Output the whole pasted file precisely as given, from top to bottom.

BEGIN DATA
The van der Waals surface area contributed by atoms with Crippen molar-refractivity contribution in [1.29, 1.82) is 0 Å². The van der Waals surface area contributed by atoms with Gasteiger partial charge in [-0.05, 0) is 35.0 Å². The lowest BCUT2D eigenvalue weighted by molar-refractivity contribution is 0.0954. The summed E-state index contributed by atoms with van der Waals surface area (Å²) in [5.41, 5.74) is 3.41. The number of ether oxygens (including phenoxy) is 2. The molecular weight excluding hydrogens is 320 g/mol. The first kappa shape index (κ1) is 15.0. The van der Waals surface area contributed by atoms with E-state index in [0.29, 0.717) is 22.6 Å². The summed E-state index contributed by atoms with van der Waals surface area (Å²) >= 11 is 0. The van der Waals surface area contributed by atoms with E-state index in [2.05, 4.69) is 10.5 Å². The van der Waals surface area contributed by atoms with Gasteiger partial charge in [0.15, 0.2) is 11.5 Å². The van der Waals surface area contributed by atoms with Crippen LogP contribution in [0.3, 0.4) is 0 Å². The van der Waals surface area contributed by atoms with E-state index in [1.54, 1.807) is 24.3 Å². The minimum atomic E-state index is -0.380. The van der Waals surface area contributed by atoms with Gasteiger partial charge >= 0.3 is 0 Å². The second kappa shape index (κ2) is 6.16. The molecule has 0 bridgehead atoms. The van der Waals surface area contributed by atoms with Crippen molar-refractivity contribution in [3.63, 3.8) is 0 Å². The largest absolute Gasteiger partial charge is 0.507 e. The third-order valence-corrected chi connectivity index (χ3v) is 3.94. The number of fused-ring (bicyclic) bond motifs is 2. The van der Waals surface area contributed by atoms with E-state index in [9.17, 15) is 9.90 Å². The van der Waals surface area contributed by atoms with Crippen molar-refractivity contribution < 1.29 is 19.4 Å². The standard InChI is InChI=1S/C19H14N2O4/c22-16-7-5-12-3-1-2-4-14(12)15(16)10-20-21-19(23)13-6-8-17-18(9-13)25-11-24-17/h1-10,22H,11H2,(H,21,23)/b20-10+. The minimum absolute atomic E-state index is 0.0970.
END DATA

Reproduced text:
The van der Waals surface area contributed by atoms with Crippen molar-refractivity contribution in [1.29, 1.82) is 0 Å². The van der Waals surface area contributed by atoms with Gasteiger partial charge in [-0.05, 0) is 35.0 Å². The lowest BCUT2D eigenvalue weighted by molar-refractivity contribution is 0.0954. The summed E-state index contributed by atoms with van der Waals surface area (Å²) in [5.41, 5.74) is 3.41. The number of ether oxygens (including phenoxy) is 2. The molecular weight excluding hydrogens is 320 g/mol. The first kappa shape index (κ1) is 15.0. The van der Waals surface area contributed by atoms with E-state index in [0.29, 0.717) is 22.6 Å². The summed E-state index contributed by atoms with van der Waals surface area (Å²) >= 11 is 0. The van der Waals surface area contributed by atoms with E-state index in [2.05, 4.69) is 10.5 Å². The van der Waals surface area contributed by atoms with Gasteiger partial charge in [0.15, 0.2) is 11.5 Å². The van der Waals surface area contributed by atoms with Crippen LogP contribution in [0.3, 0.4) is 0 Å². The van der Waals surface area contributed by atoms with E-state index in [1.54, 1.807) is 24.3 Å². The minimum atomic E-state index is -0.380. The van der Waals surface area contributed by atoms with Gasteiger partial charge >= 0.3 is 0 Å². The second kappa shape index (κ2) is 6.16. The molecule has 0 bridgehead atoms. The van der Waals surface area contributed by atoms with Crippen molar-refractivity contribution in [3.63, 3.8) is 0 Å². The largest absolute Gasteiger partial charge is 0.507 e. The third-order valence-corrected chi connectivity index (χ3v) is 3.94. The number of fused-ring (bicyclic) bond motifs is 2. The van der Waals surface area contributed by atoms with E-state index in [9.17, 15) is 9.90 Å². The van der Waals surface area contributed by atoms with Crippen molar-refractivity contribution < 1.29 is 19.4 Å². The standard InChI is InChI=1S/C19H14N2O4/c22-16-7-5-12-3-1-2-4-14(12)15(16)10-20-21-19(23)13-6-8-17-18(9-13)25-11-24-17/h1-10,22H,11H2,(H,21,23)/b20-10+. The minimum absolute atomic E-state index is 0.0970.